Knowing About Your Customer Is Not Enough

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Everyone in sales knows that it’s important to know your customer.  Sales people keep all sorts of information, both on individuals and the enterprises. 

We know about the likes and dislikes of the people we sell to–those that we deal with every day.  We know their birthdays, families, what schools they went to, whether they like golf, what their careers have been, and much more.  We know about the companies–how they use our products, what the company makes and manufactures.  We usually know their competitors and possibly know about their financial performance.  We know about a lot of stuff about the customer—but so do our competitors.

To be knowledgeable about our customers, to help them identify problems and opportunities, we need to know a lot more.  The list can be long, I’ll get it started, I hope you add things:

  1. What’s our customer’s business model?  How do they make money?
  2. Who are our customer’s customer?  What drives them?  What is happening with them that may impact our customer?  What opportunities does this create for our customer?  What do they think of our customer?  Do they view them as a leader/laggard?  Are they satisfied or dissatisfied?  Why?
  3. What is the structure of the industry and markets that our customer operates in?  What are the big changes that are happening in the industry and their markets?  What is the impact on our customer?
  4. How is the company perceived by their customers?  How are they perceived within the industry?  How are they perceived by their competitors?  How are they perceived by analysts/media?  How are they perceived by their shareholders?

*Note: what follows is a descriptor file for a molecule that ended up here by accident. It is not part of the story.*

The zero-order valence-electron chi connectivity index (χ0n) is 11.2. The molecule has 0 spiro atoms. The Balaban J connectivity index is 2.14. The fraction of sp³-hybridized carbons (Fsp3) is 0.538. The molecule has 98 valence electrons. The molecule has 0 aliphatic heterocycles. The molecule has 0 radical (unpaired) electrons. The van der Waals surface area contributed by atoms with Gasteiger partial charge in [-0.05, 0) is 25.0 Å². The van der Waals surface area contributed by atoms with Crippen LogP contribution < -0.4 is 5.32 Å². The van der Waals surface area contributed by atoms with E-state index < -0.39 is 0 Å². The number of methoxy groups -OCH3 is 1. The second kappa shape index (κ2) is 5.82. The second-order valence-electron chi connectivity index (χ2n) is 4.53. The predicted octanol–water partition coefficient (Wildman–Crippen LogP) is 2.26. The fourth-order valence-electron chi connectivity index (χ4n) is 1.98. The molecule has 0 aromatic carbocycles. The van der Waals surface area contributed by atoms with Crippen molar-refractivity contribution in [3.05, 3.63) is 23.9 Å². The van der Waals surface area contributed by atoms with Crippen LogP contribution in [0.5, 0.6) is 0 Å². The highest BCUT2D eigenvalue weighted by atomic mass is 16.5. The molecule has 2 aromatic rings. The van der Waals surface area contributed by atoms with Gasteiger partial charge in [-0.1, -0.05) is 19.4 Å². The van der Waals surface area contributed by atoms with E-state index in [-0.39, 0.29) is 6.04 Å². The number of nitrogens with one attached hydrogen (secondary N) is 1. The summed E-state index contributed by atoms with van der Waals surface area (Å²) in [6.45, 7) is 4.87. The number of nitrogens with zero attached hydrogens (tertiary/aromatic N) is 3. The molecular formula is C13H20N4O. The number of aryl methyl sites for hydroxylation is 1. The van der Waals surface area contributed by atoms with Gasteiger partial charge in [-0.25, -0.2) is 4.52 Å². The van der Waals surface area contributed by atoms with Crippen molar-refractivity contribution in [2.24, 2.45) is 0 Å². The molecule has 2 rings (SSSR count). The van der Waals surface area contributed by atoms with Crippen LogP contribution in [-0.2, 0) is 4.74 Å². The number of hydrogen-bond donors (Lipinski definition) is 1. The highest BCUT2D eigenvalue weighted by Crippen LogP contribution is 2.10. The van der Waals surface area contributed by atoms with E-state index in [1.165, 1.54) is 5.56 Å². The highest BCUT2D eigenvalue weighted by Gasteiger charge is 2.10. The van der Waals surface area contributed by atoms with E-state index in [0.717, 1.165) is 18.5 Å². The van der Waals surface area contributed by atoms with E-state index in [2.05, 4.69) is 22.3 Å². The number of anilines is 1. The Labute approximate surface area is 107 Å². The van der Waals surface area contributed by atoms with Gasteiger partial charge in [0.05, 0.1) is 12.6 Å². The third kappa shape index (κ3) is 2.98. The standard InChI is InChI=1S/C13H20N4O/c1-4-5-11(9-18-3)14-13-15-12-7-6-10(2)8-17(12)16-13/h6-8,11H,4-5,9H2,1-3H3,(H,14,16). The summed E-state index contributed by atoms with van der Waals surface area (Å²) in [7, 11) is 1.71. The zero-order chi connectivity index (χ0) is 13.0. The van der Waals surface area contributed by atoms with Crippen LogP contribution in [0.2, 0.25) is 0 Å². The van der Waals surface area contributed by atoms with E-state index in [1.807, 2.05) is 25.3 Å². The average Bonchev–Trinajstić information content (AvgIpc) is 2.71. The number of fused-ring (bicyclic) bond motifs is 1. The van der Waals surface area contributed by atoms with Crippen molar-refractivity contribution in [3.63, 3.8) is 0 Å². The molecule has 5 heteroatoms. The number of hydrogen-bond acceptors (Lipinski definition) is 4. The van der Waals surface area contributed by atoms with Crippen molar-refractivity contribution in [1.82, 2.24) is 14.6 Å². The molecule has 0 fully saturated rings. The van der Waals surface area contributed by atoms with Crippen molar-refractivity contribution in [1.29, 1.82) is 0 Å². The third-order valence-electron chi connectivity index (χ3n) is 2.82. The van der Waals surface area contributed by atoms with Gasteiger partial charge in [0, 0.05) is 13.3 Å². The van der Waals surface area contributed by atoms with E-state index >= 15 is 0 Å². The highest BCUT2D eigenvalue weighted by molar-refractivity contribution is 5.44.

5. What’s the performance of our customer?  How well are they addressing opportunities and needs of their customers?  Are they acquiring or losing customers/share?  How are they performing relative to the industry?  How are they performing relative to the competition?  Are they gaining? Losing?  Where can they improve?  Are there new opportunities for them?
  6.  What are our customer’s key strategies for addressing the markets?  How well are they executing those strategies?  How do they measure their attainment?
  7. How does the company operate?  Are people/functions well aligned?  What’s the management/leadership style?  What’s the culture?   What’s the formal/informal communication structure?  What’s the risk profile–are people rewarded for taking risk, are mistakes allowed, is the organization risk adverse?
  8. How are the people we work with measured?  Do we know their KPI’s?
  9. What are their goals and aspirations?  How are they perceived by  their co-workers?  How are they perceived by their management?  What is their risk profile?
  10. If it were our company, what would we change, why?  If we were working in the function of the people we work with, what would we change and why?

What would you add?

I can hear some of the comments already, “Dave, you don’t understand, we only impact a very small part of the customer’s business—we sell components—we sell sub-assemblies, why do I have to know all this stuff?’

I like the old parable, “For the loss of a horseshoe, a kingdom was lost.”  It’s our job to understand how what we sell impacts our customers’ “kingdom’s.”  Regardless how small our impact, there is some connection to the overall success of our customer.  It’s our jobs as sales professionals to understand that impact and to make sure our customers understand that impact.  We have to make those connections and articulate it to the customer.  If we don’t the customer probably will not.  Ultimately, this is our value proposition, this is what separates us from the competition.

Do you really understand your customer?  Do you understand how you fit into their success?  Do you understand how you make the more successful with their customers, stakeholders and their industry?

1 COMMENT

  1. Absolutely, I agree at 100%

    These questions are also very useful when designing customer experiences.

    Pierre Roberge
    Customer Experience Specialist
    etfs

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